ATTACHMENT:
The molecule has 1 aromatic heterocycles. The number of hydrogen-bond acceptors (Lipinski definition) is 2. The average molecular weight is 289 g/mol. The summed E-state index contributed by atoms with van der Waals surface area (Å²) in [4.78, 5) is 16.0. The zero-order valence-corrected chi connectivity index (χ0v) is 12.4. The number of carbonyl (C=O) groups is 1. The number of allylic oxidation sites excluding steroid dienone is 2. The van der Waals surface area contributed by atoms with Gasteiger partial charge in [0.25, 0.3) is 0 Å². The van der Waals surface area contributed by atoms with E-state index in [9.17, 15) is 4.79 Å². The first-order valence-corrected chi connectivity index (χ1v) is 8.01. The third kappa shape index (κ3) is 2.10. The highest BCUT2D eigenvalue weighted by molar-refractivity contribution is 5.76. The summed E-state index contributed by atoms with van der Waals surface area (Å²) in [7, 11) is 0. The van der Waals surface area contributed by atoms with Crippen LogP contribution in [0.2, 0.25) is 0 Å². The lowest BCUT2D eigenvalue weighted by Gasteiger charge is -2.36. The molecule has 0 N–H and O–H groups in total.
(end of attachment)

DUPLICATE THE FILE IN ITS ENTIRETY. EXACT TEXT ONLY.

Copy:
The molecule has 1 aromatic heterocycles. The number of hydrogen-bond acceptors (Lipinski definition) is 2. The average molecular weight is 289 g/mol. The summed E-state index contributed by atoms with van der Waals surface area (Å²) in [4.78, 5) is 16.0. The zero-order valence-corrected chi connectivity index (χ0v) is 12.4. The number of carbonyl (C=O) groups is 1. The number of allylic oxidation sites excluding steroid dienone is 2. The van der Waals surface area contributed by atoms with Gasteiger partial charge in [0.25, 0.3) is 0 Å². The van der Waals surface area contributed by atoms with E-state index in [9.17, 15) is 4.79 Å². The first-order valence-corrected chi connectivity index (χ1v) is 8.01. The third kappa shape index (κ3) is 2.10. The highest BCUT2D eigenvalue weighted by molar-refractivity contribution is 5.76. The summed E-state index contributed by atoms with van der Waals surface area (Å²) in [7, 11) is 0. The van der Waals surface area contributed by atoms with Crippen LogP contribution in [0.2, 0.25) is 0 Å². The lowest BCUT2D eigenvalue weighted by Gasteiger charge is -2.36. The molecule has 0 N–H and O–H groups in total.